Many readers have commented on the WSWS articles published April 3 and April 7, written by Patrick Martin, on the clash between the United States and China following the emergency landing of a US spy plane on the island of Hainan. Below Martin replies to several of these correspondents.
Your recent article on the rising tensions between America and the PRC [People's Republic of China] could not be more off-base. As a committed socialist I understand the impulse to criticize American foreign policy, but your characterization of China's response as mild and restrained is very, very far from the truth. I am a Canadian student living in Beijing, and get most of my news from domestic, Chinese sources. The language now being used by the Chinese leadership is unbelievably vitriolic. Chinese people are being encouraged to hate the US in a manner that reminds me of the American hard right's poses during the Cold War.
Worst of all, the Chinese media contains exactly one point of view, so there is no use trying to explain to my friends here that the incident might have been accidental or that this sort of electronic monitoring is normal all over the world. They don't want to hear any dissent, just as they still are not interested in the possibility that the embassy bombing in Belgrade might have been an accident.
China is a very scary country. Defending its rhetoric is extremely irresponsible. Please try to be a bit more open-minded.
4 April 2001
The socialist opposition to America's aggressive and provocative policies in the Far East in no way implies political support either for the Beijing dictatorship or its foreign policy. Our approach is not to line up reflexively behind either government in the clash between the United States and China, but to analyze and explain this intensifying conflict from the standpoint of the interests of the international working class, including the working people of both countries.
The starting point in such an analysis is not the motivations of the leaders of either side, or the media propaganda—just as one-sided in the US as in China—but the more fundamental social and class relations which are expressed in the conflict. The United States, it bears repeating, is by far the most powerful imperialist power, with a ruling class increasingly committed to the unilateral bullying of any country or regime that seems to offer the slightest resistance to the dictates of Washington. Its initial response to the incident was entirely in that spirit. If Bush & Co. have been compelled to tone down their rhetoric in recent days, it is in large part because China is not Iraq or Yugoslavia and cannot be quickly bombed into submission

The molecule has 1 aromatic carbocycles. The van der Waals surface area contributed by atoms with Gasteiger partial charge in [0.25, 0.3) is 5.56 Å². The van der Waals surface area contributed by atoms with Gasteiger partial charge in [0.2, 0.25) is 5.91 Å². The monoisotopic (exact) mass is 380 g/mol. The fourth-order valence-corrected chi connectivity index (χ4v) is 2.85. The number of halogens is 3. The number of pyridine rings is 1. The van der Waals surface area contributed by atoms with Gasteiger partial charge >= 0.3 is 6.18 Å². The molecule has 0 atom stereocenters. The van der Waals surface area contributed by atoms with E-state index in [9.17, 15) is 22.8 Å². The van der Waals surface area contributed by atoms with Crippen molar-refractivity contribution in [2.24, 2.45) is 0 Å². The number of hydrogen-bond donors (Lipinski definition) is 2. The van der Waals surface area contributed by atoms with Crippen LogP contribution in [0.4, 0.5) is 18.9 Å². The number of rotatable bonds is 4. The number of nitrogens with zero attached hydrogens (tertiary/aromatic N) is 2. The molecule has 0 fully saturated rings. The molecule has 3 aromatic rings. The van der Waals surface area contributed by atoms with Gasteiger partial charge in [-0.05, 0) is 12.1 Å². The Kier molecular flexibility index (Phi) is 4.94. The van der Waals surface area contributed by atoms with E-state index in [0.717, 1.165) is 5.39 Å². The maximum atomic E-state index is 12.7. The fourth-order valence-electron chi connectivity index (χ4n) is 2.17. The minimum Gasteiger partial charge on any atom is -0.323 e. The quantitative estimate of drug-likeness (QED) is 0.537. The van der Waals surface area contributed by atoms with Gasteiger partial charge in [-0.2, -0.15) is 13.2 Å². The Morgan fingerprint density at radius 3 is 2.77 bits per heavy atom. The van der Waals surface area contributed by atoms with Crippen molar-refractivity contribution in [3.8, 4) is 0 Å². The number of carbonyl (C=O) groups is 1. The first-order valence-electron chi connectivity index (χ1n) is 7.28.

As for China, the People's Republic is a peculiar hybrid, an essentially capitalistic economy ruled by a bureaucratic tyranny originating in a peasant-based revolution (1949). The Chinese Communist Party (CCP) was founded as a revolutionary socialist political party of the working class, but soon degenerated under the influence of the Stalinist bureaucracy in the Soviet Union. The CCP took power at the head of peasant armies, but despite its socialist phraseology, the state it established was never based on or controlled by the working class. Through a protracted process over the past 50 years, traced out in a statement published on the WSWS several years ago [Deng Xiaoping and the fate of the Chinese Revolution, http://www.wsws.org/history/1997/mar1997/dengx.shtml] the CCP has come to openly support the profit system and the exploitation of the Chinese workers and peasants by imperialism.
Despite the impression you give from Beijing, the tone of the Chinese media seems to have been relatively restrained, at least compared to the anger expressed over the 1999 Belgrade embassy bombing. This fact is acknowledged even in some Western press commentaries. Indeed, the “democratic” US capitalist press today praises the Chinese state for suppressing anti-American protests at home!